February 24, 2018

The Advocate's Toolbox

“Clifford the Big Red Dog” Creator Norman Bridwell Dies at 86

Credit Rich White

Credit Rich White

“Clifford the Big Red Dog” creator Norman Bridwell died on December 12 in Martha’s Vineyard. The author-illustrator was 86.

Bridwell’s picture books about Clifford, a cheery red canine who starts off as a tiny puppy but grows to the size of a house due to the love of his owner, Emily Elizabeth, have been charming readers since 1962, with the publication of Clifford the Big Red Dog (Scholastic, 1962). Tons of subsequent books followed: Clifford’s Tricks (1969), Clifford the Small Red Puppy (1972), and Clifford’s Good Deeds (1975, all Scholastic), among others. An additional board book series, “Clifford the Small Red Puppy,” depict Clifford as a young puppy, and Bridwell also penned easy reader stories about the dog.

Clifford’s presence has long been felt off the page, too: the 1989 Macy’s Thanksgiving Day Parade featured a balloon based upon the dog, and in 2000, PBS launched an animated TV series about Clifford and his friends. The franchise has also spawned countless toys, games, and other products.

However, Bridwell’s success came almost by accident. He initially set out not to become an author but rather an illustrator, but an editor at Harper & Row advised him to write and illustrate his own stories, telling him that one of his paintings—that of a little girl and a gigantic red bloodhound—might be a good starting point. Bridwell kept the color of the dog—which he had chosen because he had an open jar of red paint at his drawing board—but made him even bigger. He had planned to name the dog Tiny, but his wife suggested Clifford, after her childhood imaginary friend.

Though today Clifford is larger-than-life in every sense of the word, with the books selling more than 129 million copies in 13 languages and Scholastic devoting 2012 to celebrating the crimson character’s 50th anniversary, Bridwell’s achievements were hard won. Nine publishing houses turned down his manuscript for Clifford the Big Red Dog (Scholastic, 1962). The first book and its sequel, Clifford Gets a Job (Scholastic, 1965), enjoyed mild success, but it wasn’t until the books were reissued through Scholastic’s book club that they took off, delighting children and adults alike.

Simple yet heartwarming, most of the stories involve the well-meaning Clifford getting into trouble due to his size despite his best efforts but end happily, emphasizing the loving bond between the dog and his owner.

“The magic of the character and stories Norman created with Clifford is that children can see themselves in this big dog who tries very hard to be good, but is somewhat clumsy and always bumping into things and making mistakes,” said Dick Robinson, chairman, president, and CEO of Scholastic in a press release.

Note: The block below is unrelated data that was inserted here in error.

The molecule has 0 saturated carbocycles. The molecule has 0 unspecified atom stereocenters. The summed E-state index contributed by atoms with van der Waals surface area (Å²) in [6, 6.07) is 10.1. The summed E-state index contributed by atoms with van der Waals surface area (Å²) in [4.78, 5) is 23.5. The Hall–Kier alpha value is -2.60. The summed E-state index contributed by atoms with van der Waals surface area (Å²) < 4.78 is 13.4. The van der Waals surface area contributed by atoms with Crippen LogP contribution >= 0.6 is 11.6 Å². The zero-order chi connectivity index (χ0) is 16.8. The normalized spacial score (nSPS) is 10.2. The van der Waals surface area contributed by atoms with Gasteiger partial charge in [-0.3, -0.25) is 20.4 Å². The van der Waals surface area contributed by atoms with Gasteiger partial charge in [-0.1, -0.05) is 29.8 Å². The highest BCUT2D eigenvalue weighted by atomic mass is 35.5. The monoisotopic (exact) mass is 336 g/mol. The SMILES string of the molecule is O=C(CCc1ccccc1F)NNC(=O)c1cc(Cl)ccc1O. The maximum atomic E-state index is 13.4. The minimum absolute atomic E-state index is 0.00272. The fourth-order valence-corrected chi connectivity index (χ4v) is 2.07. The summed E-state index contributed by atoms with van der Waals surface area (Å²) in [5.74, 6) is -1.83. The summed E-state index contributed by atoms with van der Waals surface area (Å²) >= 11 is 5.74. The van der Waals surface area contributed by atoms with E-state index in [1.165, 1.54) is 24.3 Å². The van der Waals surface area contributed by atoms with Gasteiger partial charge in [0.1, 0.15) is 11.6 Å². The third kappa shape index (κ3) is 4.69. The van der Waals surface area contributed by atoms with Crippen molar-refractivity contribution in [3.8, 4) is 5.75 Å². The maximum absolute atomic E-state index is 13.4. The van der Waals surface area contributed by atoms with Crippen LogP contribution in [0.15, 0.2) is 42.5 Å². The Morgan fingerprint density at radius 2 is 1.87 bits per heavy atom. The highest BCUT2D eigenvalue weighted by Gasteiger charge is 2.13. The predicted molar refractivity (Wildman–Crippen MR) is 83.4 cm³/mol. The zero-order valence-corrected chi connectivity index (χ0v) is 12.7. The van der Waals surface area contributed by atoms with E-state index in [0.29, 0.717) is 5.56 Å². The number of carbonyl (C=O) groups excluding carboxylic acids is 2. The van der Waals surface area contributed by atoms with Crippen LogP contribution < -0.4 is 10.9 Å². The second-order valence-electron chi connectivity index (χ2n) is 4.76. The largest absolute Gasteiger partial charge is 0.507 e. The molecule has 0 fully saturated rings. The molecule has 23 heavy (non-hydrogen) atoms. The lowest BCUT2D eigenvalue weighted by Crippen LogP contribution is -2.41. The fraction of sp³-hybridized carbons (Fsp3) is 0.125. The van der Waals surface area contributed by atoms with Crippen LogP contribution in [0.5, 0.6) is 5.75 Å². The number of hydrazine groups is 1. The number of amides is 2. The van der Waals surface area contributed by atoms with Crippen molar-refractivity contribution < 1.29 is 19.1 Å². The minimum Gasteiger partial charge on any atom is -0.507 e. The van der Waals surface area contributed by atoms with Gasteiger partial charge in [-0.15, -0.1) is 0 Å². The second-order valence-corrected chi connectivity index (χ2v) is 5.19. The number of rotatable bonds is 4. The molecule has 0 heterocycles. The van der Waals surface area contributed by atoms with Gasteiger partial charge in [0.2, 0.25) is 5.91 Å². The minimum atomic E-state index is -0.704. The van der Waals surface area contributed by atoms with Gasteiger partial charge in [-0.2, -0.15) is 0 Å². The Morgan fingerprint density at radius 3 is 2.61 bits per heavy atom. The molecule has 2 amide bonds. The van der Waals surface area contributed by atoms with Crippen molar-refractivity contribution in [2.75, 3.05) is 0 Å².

“He’s the kind of dog I think most people would want,” Bridwell said in a Scholastic-produced video commemorating Clifford’s 50th anniversary. “He’s always cheerful, he’s always a good-natured guy.”

Born in Kokomo, IN, Bridwell enjoyed telling stories and drawing from childhood, interests he continued to pursue in high school and long after. He attended the John Herron Art Institute in Indianapolis for two years and Cooper Union Art School in New York City for a year. He then went on to work as a commercial artist for several years. In 1958, he married Norma Howard, a fine artist, and the pair had two children, Emily Elizabeth (after whom he named Clifford’s owner) and Tim.

In addition to the beloved “Clifford” books, Bridwell was responsible for two other picture book series: “The Witch Next Door,” about a friendly witch and her neighbors, and the “Monster” (both Scholastic) series, containing riddles and jokes based on creatures such as vampires and werewolves. Bridwell wrote other, stand-alone picture books and illustrated for authors such as Mac Freeman and Jean Bethell.

Bridwell is survived by his wife, Norma, daughter, Emily Elizabeth, and son, Tim. Two “Clifford” books will be released in 2015: Clifford Goes to Kindergarten and Clifford Celebrates Hanukkah (both Scholastic).

“Bridwell’s books about Clifford, childhood’s most lovable dog, could only have been written by a gentle man with a great sense of humor,” said Robinson. “Norman personified the values that we as parents and educators hope to communicate to our children—kindness, compassion, helpfulness, gratitude—through the Clifford stories which have been loved for more than 50 years.”

Mahnaz Dar About Mahnaz Dar

Mahnaz Dar (mdar@mediasourceinc.com) is Assistant Managing Editor for Library Journal and School Library Journal and can be found on Twitter @DibblyFresh.



  1. Well loved, and will be missed!